While there have been steep cuts in FY18 and FY19 earnings per share (EPS) estimates after its disappointing June quarter performance, the price-to-earnings (P/E) ratio de-rating has been more gradual.
Further de-rating could come if the drug major’s plants, which are under the US Food and Drug Administration radar (Halol, Ranbaxy), do not get clearance soon or are required to take additional remedial measures, an analyst at a domestic brokerage said.
“Lack of compliant plants, especially Halol, (half of the key Abbreviated New Drug Applications) is the single biggest trigger. A worsening of this situation could lead to P/E de-rating all the way to 20 times one-year forward estimates,” the analyst added.
There are multiple reasons responsible for Sun Pharma’s current situation — lack of integration benefits after its merger with Ranbaxy, decline in market share across the product portfolio in the US market and lack of high-value products in the near term. The biggest impact for consolidated operations in the June quarter was on account of its US subsidiary, Taro.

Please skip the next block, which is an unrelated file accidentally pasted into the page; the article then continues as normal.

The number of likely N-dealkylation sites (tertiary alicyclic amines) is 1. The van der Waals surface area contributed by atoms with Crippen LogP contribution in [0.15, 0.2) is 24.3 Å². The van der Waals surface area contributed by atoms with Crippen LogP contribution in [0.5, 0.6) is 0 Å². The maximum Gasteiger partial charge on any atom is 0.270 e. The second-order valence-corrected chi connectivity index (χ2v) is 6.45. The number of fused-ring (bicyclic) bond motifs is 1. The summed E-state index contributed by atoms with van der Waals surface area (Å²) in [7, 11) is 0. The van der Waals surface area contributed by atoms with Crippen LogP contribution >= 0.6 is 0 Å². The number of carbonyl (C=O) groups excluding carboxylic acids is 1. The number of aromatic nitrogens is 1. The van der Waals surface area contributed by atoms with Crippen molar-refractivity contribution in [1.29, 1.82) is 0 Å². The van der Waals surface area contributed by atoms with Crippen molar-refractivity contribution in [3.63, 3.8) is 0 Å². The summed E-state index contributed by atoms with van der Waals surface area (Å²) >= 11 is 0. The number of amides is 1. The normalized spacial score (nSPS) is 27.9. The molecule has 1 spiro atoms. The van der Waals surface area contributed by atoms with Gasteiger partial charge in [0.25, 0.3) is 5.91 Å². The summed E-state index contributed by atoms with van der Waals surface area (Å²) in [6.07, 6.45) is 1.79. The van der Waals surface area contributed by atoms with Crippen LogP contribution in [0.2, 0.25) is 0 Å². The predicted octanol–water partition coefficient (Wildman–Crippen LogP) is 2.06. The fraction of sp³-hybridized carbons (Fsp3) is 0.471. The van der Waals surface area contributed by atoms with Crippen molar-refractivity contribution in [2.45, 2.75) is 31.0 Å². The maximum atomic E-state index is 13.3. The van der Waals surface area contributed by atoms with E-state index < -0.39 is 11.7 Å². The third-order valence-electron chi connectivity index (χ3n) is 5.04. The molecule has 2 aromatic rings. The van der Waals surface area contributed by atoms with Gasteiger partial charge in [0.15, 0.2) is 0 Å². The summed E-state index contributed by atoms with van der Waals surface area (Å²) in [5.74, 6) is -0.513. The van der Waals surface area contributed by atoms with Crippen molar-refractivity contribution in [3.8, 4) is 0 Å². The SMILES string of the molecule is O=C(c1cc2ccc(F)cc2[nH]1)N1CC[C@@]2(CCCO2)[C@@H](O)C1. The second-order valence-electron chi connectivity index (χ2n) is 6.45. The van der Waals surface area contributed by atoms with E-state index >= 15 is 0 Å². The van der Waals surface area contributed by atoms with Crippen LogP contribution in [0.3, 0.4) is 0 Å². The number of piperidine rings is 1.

“The steep price correction in many products, including the dermatology portfolio, led to a 30 per cent fall in revenue and 50 per cent fall in net profit for Taro Pharma in the June quarter. Given the high margin nature of these products, it had a significant impact on Sun Pharma’s consolidated operations,” said Ranjit Kapadia of Centrum Broking. Ex-Taro, revenue from Sun Pharma’s US operations have stabilised, analysts at CLSA said.
US sales for the trailing three months ended July indicate both Sun Pharma
and Taro continue to face pressure, with prices declining 25-26 per cent year-on-year (y-o-y) during the period. As the recovery in US operations is at least a year away, the only bright spot for the pharma major could be a revival in its India sales, which in the June quarter were down five per cent y-o-y, impacted by the de-stocking ahead of the implementation of the goods and services tax.
As demand improves and restocking takes place, Sun Pharma’s domestic sales should improve. India is its second-largest market, contributing 26 per cent to consolidated sales. This is why India gets nearly double the enterprise value to sales multiple at 4.5 times, compared with the company’s US business multiple.
But, can it compensate for the weakness in other regions?